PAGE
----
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Introduction to Mythology


 

Carl Gustav Jung (1875-1961)

 

The concept of the archetype ... is derived from the repeated observation that, for instance, the myths and fairy tales of world literature contain definite motifs which crop up everywhere. We meet these same motifs in the fantasies, dreams, deliria, and delusions of individuals living today. These typical images and associations are what I call archetypal ideas. The more vivid they are, the more they will be colored by particularly strong feeling-tones ... They impress, influence, and fascinate us. They have their origin in the archetype, which in itself is an irrepresentable, unconscious, pre-existent form that seems to be part of the inherited structure of the psyche and can therefore manifest itself spontaneously anywhere, at any time. Because of its instinctual nature, the archetype underlies the feeling-toned complexes and shares their autonomy.

Carl G. Jung, Collected Works, Volume 10, Paragraph 847

 

Jung as a Young Man Jung and Socrates

Jung's Iceberg Model of Human Consciousness

 

 

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Jung Is One of the Greatest Alchemists of the 20th Century.

 

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His Disciples Called Him the "Hexenmeister of Zurich."

 

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Jung's Iceberg Model of Human Consciousness - Tripartite Scheme Consisting of Ego, Personal Unconscious and the Collective Unconscious.

 

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Jung's Theory of Archetypes - "The Archetype Is a Symbolic Formula Which Always Begins to Function When There Are No Conscious Ideas Present, or When Conscious Ideas Are Inhibited for Internal or External Reasons."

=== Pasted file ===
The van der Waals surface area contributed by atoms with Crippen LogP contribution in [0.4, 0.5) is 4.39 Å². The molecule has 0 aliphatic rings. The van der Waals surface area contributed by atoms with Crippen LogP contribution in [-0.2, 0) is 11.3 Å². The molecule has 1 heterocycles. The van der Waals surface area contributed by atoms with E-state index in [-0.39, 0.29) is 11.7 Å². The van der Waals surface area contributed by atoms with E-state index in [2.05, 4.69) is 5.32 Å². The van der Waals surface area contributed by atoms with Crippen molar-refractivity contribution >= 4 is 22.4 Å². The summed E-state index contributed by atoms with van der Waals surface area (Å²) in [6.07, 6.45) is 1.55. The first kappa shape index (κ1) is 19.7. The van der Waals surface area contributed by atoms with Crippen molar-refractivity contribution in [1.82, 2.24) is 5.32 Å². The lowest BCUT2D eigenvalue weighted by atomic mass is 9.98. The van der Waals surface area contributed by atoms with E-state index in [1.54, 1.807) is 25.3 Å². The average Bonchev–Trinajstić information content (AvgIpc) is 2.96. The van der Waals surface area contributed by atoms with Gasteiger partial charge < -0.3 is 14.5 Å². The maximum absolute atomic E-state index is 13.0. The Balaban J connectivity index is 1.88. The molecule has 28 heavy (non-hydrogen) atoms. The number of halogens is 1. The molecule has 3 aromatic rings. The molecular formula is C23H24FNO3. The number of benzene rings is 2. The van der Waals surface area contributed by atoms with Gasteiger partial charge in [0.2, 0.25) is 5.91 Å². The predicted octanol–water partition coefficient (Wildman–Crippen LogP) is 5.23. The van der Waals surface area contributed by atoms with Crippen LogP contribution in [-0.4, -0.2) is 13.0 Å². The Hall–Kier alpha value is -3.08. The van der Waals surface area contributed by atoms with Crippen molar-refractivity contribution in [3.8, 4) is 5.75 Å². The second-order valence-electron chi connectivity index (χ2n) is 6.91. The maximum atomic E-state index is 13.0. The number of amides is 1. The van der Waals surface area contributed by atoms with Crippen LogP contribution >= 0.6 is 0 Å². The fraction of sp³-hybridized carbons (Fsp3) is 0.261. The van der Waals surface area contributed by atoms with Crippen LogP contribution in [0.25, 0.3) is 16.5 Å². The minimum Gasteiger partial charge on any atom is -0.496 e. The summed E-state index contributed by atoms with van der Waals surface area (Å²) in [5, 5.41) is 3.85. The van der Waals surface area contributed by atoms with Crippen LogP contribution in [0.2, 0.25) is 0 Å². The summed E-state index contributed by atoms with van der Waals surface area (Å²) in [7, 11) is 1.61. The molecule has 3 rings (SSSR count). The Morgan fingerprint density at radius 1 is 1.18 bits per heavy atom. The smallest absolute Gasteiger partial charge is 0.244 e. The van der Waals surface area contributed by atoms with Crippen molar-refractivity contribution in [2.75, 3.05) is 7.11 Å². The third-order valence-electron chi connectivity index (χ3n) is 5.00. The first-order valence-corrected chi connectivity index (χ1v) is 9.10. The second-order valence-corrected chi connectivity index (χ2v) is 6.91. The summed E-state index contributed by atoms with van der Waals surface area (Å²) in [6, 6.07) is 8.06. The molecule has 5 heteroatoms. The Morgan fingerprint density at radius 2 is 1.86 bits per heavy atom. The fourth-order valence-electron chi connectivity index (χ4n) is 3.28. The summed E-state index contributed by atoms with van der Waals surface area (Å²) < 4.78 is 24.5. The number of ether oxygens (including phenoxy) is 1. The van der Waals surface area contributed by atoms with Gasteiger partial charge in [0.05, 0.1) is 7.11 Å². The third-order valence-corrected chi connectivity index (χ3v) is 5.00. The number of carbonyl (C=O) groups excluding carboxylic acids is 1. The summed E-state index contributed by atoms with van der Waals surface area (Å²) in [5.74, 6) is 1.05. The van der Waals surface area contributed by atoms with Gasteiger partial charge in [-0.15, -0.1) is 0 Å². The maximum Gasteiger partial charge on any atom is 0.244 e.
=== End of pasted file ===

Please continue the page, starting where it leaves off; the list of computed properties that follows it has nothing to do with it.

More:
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Archetypes Frequently Manifest Themselves in Our Dreams.

 

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"Archetypes Create Myths, Religions, and Philosophical Ideas That Influence and Set Their Stamp on Whole Nations and Epochs."

 

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Myths Arise From the Collective Unconscious and Consist of Archetypes. "In Fact, the Whole of Mythology Could Be Taken As a Sort of Projection of the Collective Unconscious."

 

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Many Students of Mythology and Religion Such As Joseph Campbell (1904-1987) and Mircea Eliade (1907-1986) Have Adapted Jung's Theory of Archetypes into Their Own Theories.
 

 


Home Myths Legends Folktales Fairytales Fables Oral Transmission Textual Transmission Storytellers Plato Euhemerus Max Müller E. B. Tylor James Frazer Sigmund Freud G. I. Gurdjieff Giorgio de Santillana Carl Jung Evans-Wentz Joseph Campbell Marija Gimbutas Vladimir Propp Claude Lévi-Strauss Walter Burkert Bronze Age Persia and India Ancient Europe Africa and Australia Native American Modern Myths